Strength Coaching

The definition of strength in this article is when a person is producing consistent positive outcomes in a task and feels strong doing it. When you feel strong doing a task, it means that you are utilizing unique combination of talents that innately fire up in your brain. Doing those tasks give you sense that you are in the zone and loose track of time because you simply love doing what you are doing!

To become strong, you must develop those talents and invest in learning knowledge and skills that support your development in doing that task. You also invest in repeating the task and becoming more and more consistent in bringing positive outcomes.

The strengths-based development approach is unique and powerful. A person’s most direct path to individual growth and improvement begins with a primary investment in his or her greatest talents.

Strength coaching is a focus on the client’s combination of dominant talents and developing them to become strong in all the tasks and activities that matter most to them.

Strength Development Program

The best coaches focus on Strengths

The strength-based methodology requires a unique mindset from the coach. This most effective coaches have:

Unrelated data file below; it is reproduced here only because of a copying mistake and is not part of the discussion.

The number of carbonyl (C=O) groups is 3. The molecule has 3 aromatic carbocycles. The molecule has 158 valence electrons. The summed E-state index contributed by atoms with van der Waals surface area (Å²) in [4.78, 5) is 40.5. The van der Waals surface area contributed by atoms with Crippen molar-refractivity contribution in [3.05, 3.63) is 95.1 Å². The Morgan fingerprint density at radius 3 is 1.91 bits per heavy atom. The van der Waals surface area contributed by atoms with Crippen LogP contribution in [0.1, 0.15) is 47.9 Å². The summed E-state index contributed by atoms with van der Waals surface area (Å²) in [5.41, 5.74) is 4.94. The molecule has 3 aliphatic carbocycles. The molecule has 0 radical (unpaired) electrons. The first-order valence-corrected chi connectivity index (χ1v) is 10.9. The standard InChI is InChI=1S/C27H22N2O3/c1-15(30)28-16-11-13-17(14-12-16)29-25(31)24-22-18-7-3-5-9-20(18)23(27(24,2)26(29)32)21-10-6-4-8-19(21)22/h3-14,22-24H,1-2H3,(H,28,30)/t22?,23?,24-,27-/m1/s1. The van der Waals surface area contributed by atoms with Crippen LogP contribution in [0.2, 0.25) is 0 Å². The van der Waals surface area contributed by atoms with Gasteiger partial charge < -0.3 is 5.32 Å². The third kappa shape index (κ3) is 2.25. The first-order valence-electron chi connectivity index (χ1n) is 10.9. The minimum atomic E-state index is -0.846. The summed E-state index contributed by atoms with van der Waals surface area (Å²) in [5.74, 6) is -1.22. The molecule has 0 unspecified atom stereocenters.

1. An intense, intentional focus on the positive, natural potential and tendencies of their client.
  2. Know that their clients do not have to change who they are to be successful. Instead, they strive to help their clients become better at being who they naturally are.
  3. Spend more time studying success than failure.
  4. Understand that focusing on strengths does not mean ignoring a person’s weaknesses.
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The best coaches focus on Performance

To achieve performance, you begin with talents and move towards strengths. The coaching process includes:
1. Clarify what the client needs or wants to accomplish.

  1. Partner to create a plan for how he or she will get there.
  2. Check and chart progress.
  3. Course correct as needed.
  4. Celebrate successes.

What is a Strength-based Team